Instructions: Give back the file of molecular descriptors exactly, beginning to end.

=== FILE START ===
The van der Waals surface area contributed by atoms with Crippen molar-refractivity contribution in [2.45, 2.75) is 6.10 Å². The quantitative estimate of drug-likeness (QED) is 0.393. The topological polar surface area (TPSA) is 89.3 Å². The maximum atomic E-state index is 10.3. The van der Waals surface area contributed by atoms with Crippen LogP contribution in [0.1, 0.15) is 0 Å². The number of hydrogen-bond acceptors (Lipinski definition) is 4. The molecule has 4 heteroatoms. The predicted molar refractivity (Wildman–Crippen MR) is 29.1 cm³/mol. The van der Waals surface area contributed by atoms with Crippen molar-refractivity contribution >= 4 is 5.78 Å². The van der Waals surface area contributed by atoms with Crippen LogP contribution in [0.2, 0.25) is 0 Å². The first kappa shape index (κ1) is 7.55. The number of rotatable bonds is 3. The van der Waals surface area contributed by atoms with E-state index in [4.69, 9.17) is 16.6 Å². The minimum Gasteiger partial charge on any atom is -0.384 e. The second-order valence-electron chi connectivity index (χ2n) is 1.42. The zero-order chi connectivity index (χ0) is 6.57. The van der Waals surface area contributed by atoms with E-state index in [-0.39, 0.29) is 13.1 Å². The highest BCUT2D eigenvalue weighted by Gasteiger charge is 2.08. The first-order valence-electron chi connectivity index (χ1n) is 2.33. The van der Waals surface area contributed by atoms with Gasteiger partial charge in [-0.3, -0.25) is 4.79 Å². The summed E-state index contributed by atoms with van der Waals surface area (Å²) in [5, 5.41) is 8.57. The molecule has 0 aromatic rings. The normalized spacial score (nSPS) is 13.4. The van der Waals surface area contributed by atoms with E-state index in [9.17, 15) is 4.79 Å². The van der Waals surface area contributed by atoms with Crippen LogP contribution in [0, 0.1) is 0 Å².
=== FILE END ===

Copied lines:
The van der Waals surface area contributed by atoms with Crippen molar-refractivity contribution in [2.45, 2.75) is 6.10 Å². The quantitative estimate of drug-likeness (QED) is 0.393. The topological polar surface area (TPSA) is 89.3 Å². The maximum atomic E-state index is 10.3. The van der Waals surface area contributed by atoms with Crippen LogP contribution in [0.1, 0.15) is 0 Å². The number of hydrogen-bond acceptors (Lipinski definition) is 4. The molecule has 4 heteroatoms. The predicted molar refractivity (Wildman–Crippen MR) is 29.1 cm³/mol. The van der Waals surface area contributed by atoms with Crippen molar-refractivity contribution >= 4 is 5.78 Å². The van der Waals surface area contributed by atoms with Crippen LogP contribution in [0.2, 0.25) is 0 Å². The first kappa shape index (κ1) is 7.55. The number of rotatable bonds is 3. The van der Waals surface area contributed by atoms with E-state index in [4.69, 9.17) is 16.6 Å². The minimum Gasteiger partial charge on any atom is -0.384 e. The second-order valence-electron chi connectivity index (χ2n) is 1.42. The zero-order chi connectivity index (χ0) is 6.57. The van der Waals surface area contributed by atoms with E-state index in [-0.39, 0.29) is 13.1 Å². The highest BCUT2D eigenvalue weighted by Gasteiger charge is 2.08. The first-order valence-electron chi connectivity index (χ1n) is 2.33. The van der Waals surface area contributed by atoms with Gasteiger partial charge in [-0.3, -0.25) is 4.79 Å². The summed E-state index contributed by atoms with van der Waals surface area (Å²) in [5, 5.41) is 8.57. The molecule has 0 aromatic rings. The normalized spacial score (nSPS) is 13.4. The van der Waals surface area contributed by atoms with E-state index in [9.17, 15) is 4.79 Å². The van der Waals surface area contributed by atoms with Crippen LogP contribution in [0, 0.1) is 0 Å².